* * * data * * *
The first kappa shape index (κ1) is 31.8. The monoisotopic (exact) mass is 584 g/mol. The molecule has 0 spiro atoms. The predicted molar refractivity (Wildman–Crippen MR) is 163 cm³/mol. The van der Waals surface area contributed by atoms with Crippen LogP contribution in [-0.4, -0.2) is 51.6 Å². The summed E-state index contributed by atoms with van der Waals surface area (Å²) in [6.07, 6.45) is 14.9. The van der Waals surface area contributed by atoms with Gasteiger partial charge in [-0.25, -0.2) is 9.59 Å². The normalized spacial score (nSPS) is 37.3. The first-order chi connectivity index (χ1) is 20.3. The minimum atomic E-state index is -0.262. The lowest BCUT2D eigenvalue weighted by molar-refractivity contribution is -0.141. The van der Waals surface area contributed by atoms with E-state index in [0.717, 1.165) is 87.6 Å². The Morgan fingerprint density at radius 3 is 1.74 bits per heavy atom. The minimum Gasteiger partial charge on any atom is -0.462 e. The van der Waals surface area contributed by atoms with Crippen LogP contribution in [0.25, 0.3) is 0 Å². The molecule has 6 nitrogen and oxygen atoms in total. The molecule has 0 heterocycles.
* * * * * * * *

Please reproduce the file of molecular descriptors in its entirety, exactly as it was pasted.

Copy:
The first kappa shape index (κ1) is 31.8. The monoisotopic (exact) mass is 584 g/mol. The molecule has 0 spiro atoms. The predicted molar refractivity (Wildman–Crippen MR) is 163 cm³/mol. The van der Waals surface area contributed by atoms with Crippen LogP contribution in [-0.4, -0.2) is 51.6 Å². The summed E-state index contributed by atoms with van der Waals surface area (Å²) in [6.07, 6.45) is 14.9. The van der Waals surface area contributed by atoms with Gasteiger partial charge in [-0.25, -0.2) is 9.59 Å². The normalized spacial score (nSPS) is 37.3. The first-order chi connectivity index (χ1) is 20.3. The minimum atomic E-state index is -0.262. The lowest BCUT2D eigenvalue weighted by molar-refractivity contribution is -0.141. The van der Waals surface area contributed by atoms with E-state index in [0.717, 1.165) is 87.6 Å². The Morgan fingerprint density at radius 3 is 1.74 bits per heavy atom. The minimum Gasteiger partial charge on any atom is -0.462 e. The van der Waals surface area contributed by atoms with Crippen LogP contribution in [0.25, 0.3) is 0 Å². The molecule has 6 nitrogen and oxygen atoms in total. The molecule has 0 heterocycles.